We are excited to share the first Yurt Rock Artist Interview featuring drummer, George Fludas, from the fan favorite Bonhamology drum loop and multitrack session inspired by the sounds of John Bonham.
We discuss the history, style and sound of Bonham, Electrical Audio Studio where Bonhamology was recorded, and the recording session using a 70s era Ludwig kit with over 16 mics.
Fludas is a talented and diverse drummer who was kind enough to sit down with us. He plays actively in the Chicago music scene, tours with a number of credible jazz artists, and runs a successful YouTube channel called Bonhamology which was recently featured in Rolling Stone. You can find links to George’s website, YouTube Channel and more at the end of the interview.
Without further ado, here’s our conversation with the drummer behind Bonhamology, George Fludas.
YR: Can you tell us a bit about your music career and what you’ve been up to recently?
YR: How were you introduced to Yurt Rock?
I got connected with Yurt Rock through George Sluppick who also recorded a drum pack with Yurt Rock.
YR: Did you grow up listening to Bonham and what were your other drum influences?
George: My father was a big jazz fan and he played drums. He played as a hobby though. He wasn't a professional musician, but he was good. So when I was younger he'd play records and say, “listen to the snare drum and how he slaps the brushes”, things like that. So they were basically lessons and I would try to emulate what I heard.
As a jazz musician, you've got to keep your mind open to what's happening currently, around the world, different influences, but also music rooted in the past. Rooted in the tradition. So I grew up admiring all of the great legendary jazz drummers like Art Blakey, Max Roach, and Elvin Jones.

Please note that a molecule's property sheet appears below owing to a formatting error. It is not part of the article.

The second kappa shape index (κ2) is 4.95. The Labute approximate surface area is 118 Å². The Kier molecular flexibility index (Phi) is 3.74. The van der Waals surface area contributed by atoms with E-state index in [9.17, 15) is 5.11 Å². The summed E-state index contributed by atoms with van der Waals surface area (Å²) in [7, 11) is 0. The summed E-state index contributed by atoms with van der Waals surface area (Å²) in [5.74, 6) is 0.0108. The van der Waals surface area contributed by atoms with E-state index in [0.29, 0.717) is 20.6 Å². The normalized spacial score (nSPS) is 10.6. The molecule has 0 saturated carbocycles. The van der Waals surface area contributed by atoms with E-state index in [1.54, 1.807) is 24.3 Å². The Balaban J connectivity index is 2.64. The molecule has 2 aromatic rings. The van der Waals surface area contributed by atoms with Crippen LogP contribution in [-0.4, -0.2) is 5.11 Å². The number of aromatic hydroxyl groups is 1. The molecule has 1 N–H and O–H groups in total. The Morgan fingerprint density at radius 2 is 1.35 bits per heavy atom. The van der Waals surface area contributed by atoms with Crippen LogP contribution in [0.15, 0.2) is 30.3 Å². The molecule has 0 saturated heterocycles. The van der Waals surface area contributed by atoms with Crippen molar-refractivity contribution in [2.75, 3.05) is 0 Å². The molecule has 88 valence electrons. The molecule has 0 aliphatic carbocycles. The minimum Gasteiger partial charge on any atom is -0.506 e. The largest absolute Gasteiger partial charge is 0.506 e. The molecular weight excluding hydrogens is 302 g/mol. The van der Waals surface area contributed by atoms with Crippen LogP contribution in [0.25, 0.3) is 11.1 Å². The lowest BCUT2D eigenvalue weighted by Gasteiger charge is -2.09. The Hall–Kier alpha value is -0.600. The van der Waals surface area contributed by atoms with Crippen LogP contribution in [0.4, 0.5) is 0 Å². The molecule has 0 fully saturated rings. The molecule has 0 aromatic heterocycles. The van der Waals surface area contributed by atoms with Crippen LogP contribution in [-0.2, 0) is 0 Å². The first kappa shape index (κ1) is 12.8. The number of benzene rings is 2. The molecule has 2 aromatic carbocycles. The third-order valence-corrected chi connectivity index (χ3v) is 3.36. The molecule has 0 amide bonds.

As far as Bonham specifically, when I was younger and really into playing rock and roll, Bonham was always my favorite. I loved Stewart Copeland. I loved Neil Peart. But Bonham, to me, was like everything was there. He had a great sound. He had a great touch. He had a great feel. He had a great sense of musicality. He would set things up almost like a big band drummer, which I can relate a lot to being into jazz.
YR: You recorded Bonhamology Vol 1 & 2 at the famous Electrical Audio Studio in Chicago. Many musicians know this as a pretty legendary studio owned by Steve Albini. Can you tell us why you chose to record here and describe the characteristics of the room?
George: When I was first approached about doing Bonhamology for Yurt Rock, I was just going to do it in my basement where I do all of my at‑home recording. It really isn’t a studio per se. It's a family room, but I've been able to get some good mixes together.
After thinking about it, I was like, if I'm doing this thing, I want it to be really right. It's worth the investment to do it somewhere where I'm going to get the most out of the sound of one of my kits.
Electrical Audio has this room, it's kind of a legendary room called studio B, and the drums sound great in there. It's this big, tall rectangle, and it just goes up. It’s very industrial. There's just something about it. The drums really sound beautiful in that room and they blend really well.